Never formally disclosed by any of the companies, the length and nature of Apple’s iPhone exclusivity deals with AT&T in the U.S. and O2 in the United Kingdom have been called into further question by two recent reports. In an article for USA Today, Leslie Cauley reports that in exchange for a recent agreement to pay Apple a subsidy for every iPhone 3G it sells, AT&T received a one-year extension on its exclusive iPhone distribution deal with Apple, pushing the agreement into 2010. However, Cauley previously claimed in a May 2007 article that “AT&T has exclusive U.S. distribution rights for five years,” suggesting that the contract would run through 2012, and that an extension would bind Apple to AT&T through 2013. AT&T and Apple have not spoken publicly on the length of the agreement, but the more recent report appears to reflect a more accurate understanding of the deal terms.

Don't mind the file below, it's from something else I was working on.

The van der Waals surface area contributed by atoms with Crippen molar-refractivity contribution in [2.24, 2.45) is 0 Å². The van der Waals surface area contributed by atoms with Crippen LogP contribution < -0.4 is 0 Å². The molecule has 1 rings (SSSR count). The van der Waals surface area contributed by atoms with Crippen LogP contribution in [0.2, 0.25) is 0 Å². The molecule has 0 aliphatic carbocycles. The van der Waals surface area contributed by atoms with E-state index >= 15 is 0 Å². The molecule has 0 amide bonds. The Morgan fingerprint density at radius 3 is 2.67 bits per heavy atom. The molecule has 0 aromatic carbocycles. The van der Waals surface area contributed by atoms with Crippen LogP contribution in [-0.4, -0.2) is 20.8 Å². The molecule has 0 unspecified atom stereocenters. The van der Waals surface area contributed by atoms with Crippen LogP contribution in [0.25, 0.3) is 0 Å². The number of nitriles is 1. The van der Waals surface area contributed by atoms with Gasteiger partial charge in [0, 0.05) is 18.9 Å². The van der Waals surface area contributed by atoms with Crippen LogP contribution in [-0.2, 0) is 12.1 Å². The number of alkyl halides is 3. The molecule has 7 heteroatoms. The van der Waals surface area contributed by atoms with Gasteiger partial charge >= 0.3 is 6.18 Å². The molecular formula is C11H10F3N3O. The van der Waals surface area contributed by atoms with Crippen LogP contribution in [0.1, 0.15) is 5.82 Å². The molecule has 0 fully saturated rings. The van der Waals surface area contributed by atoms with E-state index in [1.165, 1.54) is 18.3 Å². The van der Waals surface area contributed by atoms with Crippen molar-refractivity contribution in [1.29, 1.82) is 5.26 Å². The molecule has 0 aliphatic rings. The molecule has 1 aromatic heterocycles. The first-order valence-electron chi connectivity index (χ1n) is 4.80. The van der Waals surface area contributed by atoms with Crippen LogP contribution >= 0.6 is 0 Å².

In a separate article, United Kingdom-based newspaper The Guardian reports that while Apple’s agreement with O2 was believed to run through 2012, a window for renegotiation after two years may leave Apple with the ability to partner with a second carrier, possibly as soon as Christmas 2009. The report suggests Orange as a possible carrier, as it already offers the iPhone in France, and was said to have been very close to becoming the phone’s carrier in the U.K. before being dropped in favor of O2 “at the last minute.” Orange UK boss Tom Alexander said, “I would love the iPhone, especially with our big emphasis on [mobile] data [services], it would be great to have.”